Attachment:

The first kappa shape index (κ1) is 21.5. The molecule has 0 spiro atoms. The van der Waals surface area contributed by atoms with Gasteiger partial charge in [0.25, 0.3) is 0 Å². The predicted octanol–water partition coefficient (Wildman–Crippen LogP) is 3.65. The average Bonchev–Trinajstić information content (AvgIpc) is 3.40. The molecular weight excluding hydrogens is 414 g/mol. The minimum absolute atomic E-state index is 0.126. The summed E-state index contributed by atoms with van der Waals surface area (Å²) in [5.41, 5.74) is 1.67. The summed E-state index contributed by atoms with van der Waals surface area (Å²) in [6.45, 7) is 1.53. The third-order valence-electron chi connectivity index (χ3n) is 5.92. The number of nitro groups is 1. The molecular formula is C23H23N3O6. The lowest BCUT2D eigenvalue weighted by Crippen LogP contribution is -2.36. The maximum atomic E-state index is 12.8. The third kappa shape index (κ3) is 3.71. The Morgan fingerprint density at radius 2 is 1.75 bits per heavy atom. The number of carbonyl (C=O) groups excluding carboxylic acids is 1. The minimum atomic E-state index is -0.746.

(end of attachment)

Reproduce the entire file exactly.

The first kappa shape index (κ1) is 21.5. The molecule has 0 spiro atoms. The van der Waals surface area contributed by atoms with Gasteiger partial charge in [0.25, 0.3) is 0 Å². The predicted octanol–water partition coefficient (Wildman–Crippen LogP) is 3.65. The average Bonchev–Trinajstić information content (AvgIpc) is 3.40. The molecular weight excluding hydrogens is 414 g/mol. The minimum absolute atomic E-state index is 0.126. The summed E-state index contributed by atoms with van der Waals surface area (Å²) in [5.41, 5.74) is 1.67. The summed E-state index contributed by atoms with van der Waals surface area (Å²) in [6.45, 7) is 1.53. The third-order valence-electron chi connectivity index (χ3n) is 5.92. The number of nitro groups is 1. The molecular formula is C23H23N3O6. The lowest BCUT2D eigenvalue weighted by Crippen LogP contribution is -2.36. The maximum atomic E-state index is 12.8. The third kappa shape index (κ3) is 3.71. The Morgan fingerprint density at radius 2 is 1.75 bits per heavy atom. The number of carbonyl (C=O) groups excluding carboxylic acids is 1. The minimum atomic E-state index is -0.746.